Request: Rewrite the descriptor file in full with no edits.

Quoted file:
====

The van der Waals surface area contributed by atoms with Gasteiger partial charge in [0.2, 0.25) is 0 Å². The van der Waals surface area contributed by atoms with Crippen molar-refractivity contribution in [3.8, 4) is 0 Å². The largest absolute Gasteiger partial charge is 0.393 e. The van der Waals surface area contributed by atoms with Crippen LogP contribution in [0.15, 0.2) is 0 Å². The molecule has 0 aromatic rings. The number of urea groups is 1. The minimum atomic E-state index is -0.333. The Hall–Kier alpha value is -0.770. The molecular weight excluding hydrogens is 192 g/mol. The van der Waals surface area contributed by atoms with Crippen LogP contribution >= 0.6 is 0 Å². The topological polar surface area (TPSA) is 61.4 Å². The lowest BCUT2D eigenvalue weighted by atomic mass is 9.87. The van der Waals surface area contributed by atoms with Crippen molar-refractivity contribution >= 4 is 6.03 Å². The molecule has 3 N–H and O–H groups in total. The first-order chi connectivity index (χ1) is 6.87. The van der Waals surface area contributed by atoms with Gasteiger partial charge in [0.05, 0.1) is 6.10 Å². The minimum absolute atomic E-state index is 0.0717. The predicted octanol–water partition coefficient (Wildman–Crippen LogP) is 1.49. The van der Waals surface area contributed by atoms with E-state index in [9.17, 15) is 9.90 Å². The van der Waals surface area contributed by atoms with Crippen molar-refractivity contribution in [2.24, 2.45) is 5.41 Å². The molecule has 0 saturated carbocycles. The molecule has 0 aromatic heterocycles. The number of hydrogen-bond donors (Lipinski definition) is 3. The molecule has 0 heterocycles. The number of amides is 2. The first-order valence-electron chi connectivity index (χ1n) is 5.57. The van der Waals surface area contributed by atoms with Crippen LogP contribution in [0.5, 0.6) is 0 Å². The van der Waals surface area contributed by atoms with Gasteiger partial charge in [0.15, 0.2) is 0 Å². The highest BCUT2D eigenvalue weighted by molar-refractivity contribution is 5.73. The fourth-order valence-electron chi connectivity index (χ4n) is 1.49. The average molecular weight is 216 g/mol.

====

The van der Waals surface area contributed by atoms with Gasteiger partial charge in [0.2, 0.25) is 0 Å². The van der Waals surface area contributed by atoms with Crippen molar-refractivity contribution in [3.8, 4) is 0 Å². The largest absolute Gasteiger partial charge is 0.393 e. The van der Waals surface area contributed by atoms with Crippen LogP contribution in [0.15, 0.2) is 0 Å². The molecule has 0 aromatic rings. The number of urea groups is 1. The minimum atomic E-state index is -0.333. The Hall–Kier alpha value is -0.770. The molecular weight excluding hydrogens is 192 g/mol. The van der Waals surface area contributed by atoms with Crippen LogP contribution >= 0.6 is 0 Å². The topological polar surface area (TPSA) is 61.4 Å². The lowest BCUT2D eigenvalue weighted by atomic mass is 9.87. The van der Waals surface area contributed by atoms with Crippen molar-refractivity contribution >= 4 is 6.03 Å². The molecule has 3 N–H and O–H groups in total. The first-order chi connectivity index (χ1) is 6.87. The van der Waals surface area contributed by atoms with Gasteiger partial charge in [0.05, 0.1) is 6.10 Å². The minimum absolute atomic E-state index is 0.0717. The predicted octanol–water partition coefficient (Wildman–Crippen LogP) is 1.49. The van der Waals surface area contributed by atoms with E-state index in [9.17, 15) is 9.90 Å². The van der Waals surface area contributed by atoms with Crippen molar-refractivity contribution in [2.24, 2.45) is 5.41 Å². The molecule has 0 saturated carbocycles. The molecule has 0 aromatic heterocycles. The number of hydrogen-bond donors (Lipinski definition) is 3. The molecule has 0 heterocycles. The number of amides is 2. The first-order valence-electron chi connectivity index (χ1n) is 5.57. The van der Waals surface area contributed by atoms with Crippen LogP contribution in [0.5, 0.6) is 0 Å². The van der Waals surface area contributed by atoms with Gasteiger partial charge in [0.15, 0.2) is 0 Å². The highest BCUT2D eigenvalue weighted by molar-refractivity contribution is 5.73. The fourth-order valence-electron chi connectivity index (χ4n) is 1.49. The average molecular weight is 216 g/mol.